Rise of Legends: Saturday after release, 33 people playing

Yay. 12:30 EST, 33 players online.

Guess I’ll be filing this one next to Red Orchestra in the, “Things I paid money for that no one else will be playing.”

Why do I even bother? Why don’t I listen to the intelligent little voice that says, “It doesn’t matter how good it is, no one will be playing this one.”

Oh, except for the people who have played 1000 games in the beta, and are now likely making things worse by slaughtering any new players who do come on with their already established build orders and 15 minute wins.

Yes, I am dour. Yes, I am unfair.

Crap, you would think that the sequel to one of the best RTS games would get more support. Maybe alot of people are playing the single player first?

That is the voice that wants it to be true. The voice that says, “Maybe it just looks like accounting fraud, maybe my stock won’t plummet.” The voice that says, “I’m sure that once people understand how superior Kohan is, they’ll switch from Warcraft.”

I would like to think it is true. I would also like it to rain candy and 20 dollar bills.

I’d think that most people are buying it for the sp only.

What I don’t understand is how with the low crowd online, do we have people already at lvl 6+. Did they reset the score for the public, or did someone actually play for a few hours straight?

Well I’m up for a game now, guess we’ll have to do 1on1 until this gets straighten out.

I state up front that I understand the concept of different strokes for different folks. That being said, I personally can not understand buying an RTS primarily for the single player portion.

I can’t believe Tom Chick’s review is still the only review out for this game. I suppose it’s because of E3?

I can’t believe how much rushing is possible compared to Ron. Every time I play as the cuotl, I get rushed and they have no way to defend against a rush because of the energy cost.

I think that the single player for Ron was probably better then the multi for awhile. Since it was a non linear campaign. This time its more linear yet still more engaging then the other rts games out there imo.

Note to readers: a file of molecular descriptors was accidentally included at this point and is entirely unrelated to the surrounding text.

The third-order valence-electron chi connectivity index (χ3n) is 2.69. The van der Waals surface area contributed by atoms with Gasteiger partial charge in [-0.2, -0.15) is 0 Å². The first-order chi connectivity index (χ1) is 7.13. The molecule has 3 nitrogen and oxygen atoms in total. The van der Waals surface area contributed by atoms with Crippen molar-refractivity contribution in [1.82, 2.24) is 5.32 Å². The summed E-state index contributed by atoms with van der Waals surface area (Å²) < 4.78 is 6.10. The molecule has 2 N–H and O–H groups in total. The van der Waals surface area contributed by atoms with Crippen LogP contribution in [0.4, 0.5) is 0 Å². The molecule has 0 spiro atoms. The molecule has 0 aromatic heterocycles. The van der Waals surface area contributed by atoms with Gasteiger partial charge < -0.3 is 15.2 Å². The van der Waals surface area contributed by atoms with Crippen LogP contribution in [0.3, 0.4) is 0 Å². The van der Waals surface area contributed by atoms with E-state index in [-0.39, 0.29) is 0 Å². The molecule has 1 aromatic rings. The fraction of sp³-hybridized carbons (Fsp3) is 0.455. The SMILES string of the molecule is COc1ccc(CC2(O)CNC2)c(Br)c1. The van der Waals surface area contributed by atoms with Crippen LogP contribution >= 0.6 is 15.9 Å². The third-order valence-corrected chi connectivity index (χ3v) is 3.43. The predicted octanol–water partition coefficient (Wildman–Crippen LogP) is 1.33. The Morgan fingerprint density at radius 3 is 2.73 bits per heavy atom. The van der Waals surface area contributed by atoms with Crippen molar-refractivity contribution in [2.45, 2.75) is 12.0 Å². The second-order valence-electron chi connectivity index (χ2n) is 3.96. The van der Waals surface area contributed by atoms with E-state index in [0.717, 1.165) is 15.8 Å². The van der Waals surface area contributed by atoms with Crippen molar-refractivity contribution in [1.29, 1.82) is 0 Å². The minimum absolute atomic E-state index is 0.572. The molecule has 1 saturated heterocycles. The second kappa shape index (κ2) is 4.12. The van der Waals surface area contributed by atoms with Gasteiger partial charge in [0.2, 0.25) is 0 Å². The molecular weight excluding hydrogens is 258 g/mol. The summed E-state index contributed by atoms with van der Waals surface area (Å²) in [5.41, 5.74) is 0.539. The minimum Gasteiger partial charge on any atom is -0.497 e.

Edge have also published a review. They gave in at 8, whatever that means. I have not read the review fully yet, only glanced at it.
Sad that no-one wants to play. I suspect they are all tied up in garnering news from E3 and playing single player to practice for online.
My excuse: I don’t have it yet.

Did anyone actually see any advertisements for Rol in the month before release? Honestily besides the pre order demo I don’t remember seeing anything promoting Rol in any publication, The only online sites I saw were gamespy and 1up.

It’s not big because (from what i saw in the demo), it doesn’t bring anything substantially better to the RTS plate to get me to stop playing other games, which is the key.

I mean, yea it’s good. I have Oblivion to play, i’ve rediscovering Rome Total War, i’ll drop the occasional game of Age of Empires 3 online, try a little of this and that. Getting another Dom 2 game started. Maybe Empire at War, or Dungeon Seige 2. Maybe a bit World of Warcraft or Guild Wars or whatever. I’ve got far too many games and far too little time.

Nothing RoL brings to the table makes me want to stop playing these other games. Many developers might laugh or be disgusted at the notion of “flash vs. substance”; but honestly, without some flash i’m not that interested in the substance.

And since most of the innovations that this game has were already present in Rise of Nations, it’s not like i’m just dying to see what’s up with the new version of the formula.

I’m not trying to denegrate the game, only explain why i haven’t really had much interest in it (and by association, probably everyone else).

There were ads in the major magazines - very nice ads, too.

My thinking is that it got swallowed up in the pre-E3 and E3 hype. The early days are important for a game like this and it could take a while for any buzz to get going. There was quite a bit of coverage in the last year, but not in the last month or so.

Plus, as talented as BHG and Reynolds are, it’s not Ensemble and it’s not Blizzard. There isn’t the built-in audience or community strength that those developers have. RoN was a great, great game but never attracted the MP following that WC3 and AoE3 have.


That’s certainly what I’m doing - I’ll play through the campaign, try a few skirmish games against the computer, and then probably move on.

I’m sort of interested in the idea that this game doesn’t have enough chrome, though - I’ve only really seen the Vinci so far, but the art direction is extremely impressive.

I think it’s a spring Saturday afternoon at 12:30 and people are either 1., sleeping still, or 2, outdoors or running errands. Also, it’s a holiday weekend; folks are traveling to go see Mom.

For Rise of Nations, I have only played it in single-player and at LANs with friends. I have never played an RTS on the internet with random opponents.

Exactly. I like a good RTS, but would never consider playing it online… I think I tried multiplayer C&C and hated it. That was that.

The problem with saying you will only play it single player is that does not explain the number RTSs that do have a large player base. Obviously some games are capable of bringing out large numbers of online players.

RTS single player: Look at the pretty units, play around with the nifty things they can do, kick butt.

RTS online: Die screaming beneath the booted feet of a player who clickclickclickclicked out a perfect sequence of dozens of buildings and units, never wasting a single second.

The first option can be somewhat fun for me. The second…not so.